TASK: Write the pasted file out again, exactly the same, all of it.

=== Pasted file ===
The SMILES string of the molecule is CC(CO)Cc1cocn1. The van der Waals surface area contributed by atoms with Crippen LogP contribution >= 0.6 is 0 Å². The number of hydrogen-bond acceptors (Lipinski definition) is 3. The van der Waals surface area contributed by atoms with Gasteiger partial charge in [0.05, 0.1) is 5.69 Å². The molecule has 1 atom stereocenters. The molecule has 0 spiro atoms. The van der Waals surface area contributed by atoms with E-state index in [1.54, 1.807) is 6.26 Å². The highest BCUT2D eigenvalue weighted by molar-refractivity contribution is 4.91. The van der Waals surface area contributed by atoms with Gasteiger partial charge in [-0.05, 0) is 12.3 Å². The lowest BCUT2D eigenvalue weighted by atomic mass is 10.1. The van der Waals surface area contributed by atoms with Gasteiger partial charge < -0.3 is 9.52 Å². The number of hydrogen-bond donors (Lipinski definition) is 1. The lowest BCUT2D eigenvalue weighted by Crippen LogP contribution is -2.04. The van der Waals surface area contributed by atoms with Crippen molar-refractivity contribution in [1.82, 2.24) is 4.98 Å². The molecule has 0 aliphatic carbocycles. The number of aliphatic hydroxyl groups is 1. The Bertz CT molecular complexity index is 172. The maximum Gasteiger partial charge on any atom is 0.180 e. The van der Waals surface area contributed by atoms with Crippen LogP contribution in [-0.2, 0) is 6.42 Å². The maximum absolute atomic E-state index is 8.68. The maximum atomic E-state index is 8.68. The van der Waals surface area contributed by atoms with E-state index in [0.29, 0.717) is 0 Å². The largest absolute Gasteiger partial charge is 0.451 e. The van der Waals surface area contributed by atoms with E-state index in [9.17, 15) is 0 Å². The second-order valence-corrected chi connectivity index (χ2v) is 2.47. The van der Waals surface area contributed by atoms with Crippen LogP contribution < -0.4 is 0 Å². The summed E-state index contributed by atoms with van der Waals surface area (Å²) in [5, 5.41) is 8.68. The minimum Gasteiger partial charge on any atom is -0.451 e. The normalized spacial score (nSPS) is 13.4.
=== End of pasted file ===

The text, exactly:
The SMILES string of the molecule is CC(CO)Cc1cocn1. The van der Waals surface area contributed by atoms with Crippen LogP contribution >= 0.6 is 0 Å². The number of hydrogen-bond acceptors (Lipinski definition) is 3. The van der Waals surface area contributed by atoms with Gasteiger partial charge in [0.05, 0.1) is 5.69 Å². The molecule has 1 atom stereocenters. The molecule has 0 spiro atoms. The van der Waals surface area contributed by atoms with E-state index in [1.54, 1.807) is 6.26 Å². The highest BCUT2D eigenvalue weighted by molar-refractivity contribution is 4.91. The van der Waals surface area contributed by atoms with Gasteiger partial charge in [-0.05, 0) is 12.3 Å². The lowest BCUT2D eigenvalue weighted by atomic mass is 10.1. The van der Waals surface area contributed by atoms with Gasteiger partial charge < -0.3 is 9.52 Å². The number of hydrogen-bond donors (Lipinski definition) is 1. The lowest BCUT2D eigenvalue weighted by Crippen LogP contribution is -2.04. The van der Waals surface area contributed by atoms with Crippen molar-refractivity contribution in [1.82, 2.24) is 4.98 Å². The molecule has 0 aliphatic carbocycles. The number of aliphatic hydroxyl groups is 1. The Bertz CT molecular complexity index is 172. The maximum Gasteiger partial charge on any atom is 0.180 e. The van der Waals surface area contributed by atoms with Crippen LogP contribution in [-0.2, 0) is 6.42 Å². The maximum absolute atomic E-state index is 8.68. The maximum atomic E-state index is 8.68. The van der Waals surface area contributed by atoms with E-state index in [0.29, 0.717) is 0 Å². The largest absolute Gasteiger partial charge is 0.451 e. The van der Waals surface area contributed by atoms with E-state index in [9.17, 15) is 0 Å². The second-order valence-corrected chi connectivity index (χ2v) is 2.47. The van der Waals surface area contributed by atoms with Crippen LogP contribution < -0.4 is 0 Å². The summed E-state index contributed by atoms with van der Waals surface area (Å²) in [5, 5.41) is 8.68. The minimum Gasteiger partial charge on any atom is -0.451 e. The normalized spacial score (nSPS) is 13.4.